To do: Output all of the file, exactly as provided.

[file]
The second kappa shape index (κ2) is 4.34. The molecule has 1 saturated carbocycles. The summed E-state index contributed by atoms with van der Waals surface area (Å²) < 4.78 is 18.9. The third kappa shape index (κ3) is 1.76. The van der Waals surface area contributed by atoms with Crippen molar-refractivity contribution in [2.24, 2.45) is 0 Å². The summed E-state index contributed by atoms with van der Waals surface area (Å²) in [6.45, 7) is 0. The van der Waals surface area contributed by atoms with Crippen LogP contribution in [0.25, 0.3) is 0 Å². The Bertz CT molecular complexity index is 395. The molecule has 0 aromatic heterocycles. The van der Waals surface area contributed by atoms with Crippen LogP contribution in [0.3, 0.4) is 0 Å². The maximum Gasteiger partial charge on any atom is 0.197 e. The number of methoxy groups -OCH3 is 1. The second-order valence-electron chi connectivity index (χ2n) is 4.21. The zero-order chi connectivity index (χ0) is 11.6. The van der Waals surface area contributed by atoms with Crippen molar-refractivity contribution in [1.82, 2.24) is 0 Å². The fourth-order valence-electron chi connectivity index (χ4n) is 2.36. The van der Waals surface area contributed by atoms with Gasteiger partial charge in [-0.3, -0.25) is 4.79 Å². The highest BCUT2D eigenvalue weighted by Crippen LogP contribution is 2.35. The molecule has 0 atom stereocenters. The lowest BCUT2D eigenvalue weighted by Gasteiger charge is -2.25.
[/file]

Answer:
The second kappa shape index (κ2) is 4.34. The molecule has 1 saturated carbocycles. The summed E-state index contributed by atoms with van der Waals surface area (Å²) < 4.78 is 18.9. The third kappa shape index (κ3) is 1.76. The van der Waals surface area contributed by atoms with Crippen molar-refractivity contribution in [2.24, 2.45) is 0 Å². The summed E-state index contributed by atoms with van der Waals surface area (Å²) in [6.45, 7) is 0. The van der Waals surface area contributed by atoms with Crippen LogP contribution in [0.25, 0.3) is 0 Å². The Bertz CT molecular complexity index is 395. The molecule has 0 aromatic heterocycles. The van der Waals surface area contributed by atoms with Crippen LogP contribution in [0.3, 0.4) is 0 Å². The maximum Gasteiger partial charge on any atom is 0.197 e. The number of methoxy groups -OCH3 is 1. The second-order valence-electron chi connectivity index (χ2n) is 4.21. The zero-order chi connectivity index (χ0) is 11.6. The van der Waals surface area contributed by atoms with Crippen molar-refractivity contribution in [1.82, 2.24) is 0 Å². The fourth-order valence-electron chi connectivity index (χ4n) is 2.36. The van der Waals surface area contributed by atoms with Gasteiger partial charge in [-0.3, -0.25) is 4.79 Å². The highest BCUT2D eigenvalue weighted by Crippen LogP contribution is 2.35. The molecule has 0 atom stereocenters. The lowest BCUT2D eigenvalue weighted by Gasteiger charge is -2.25.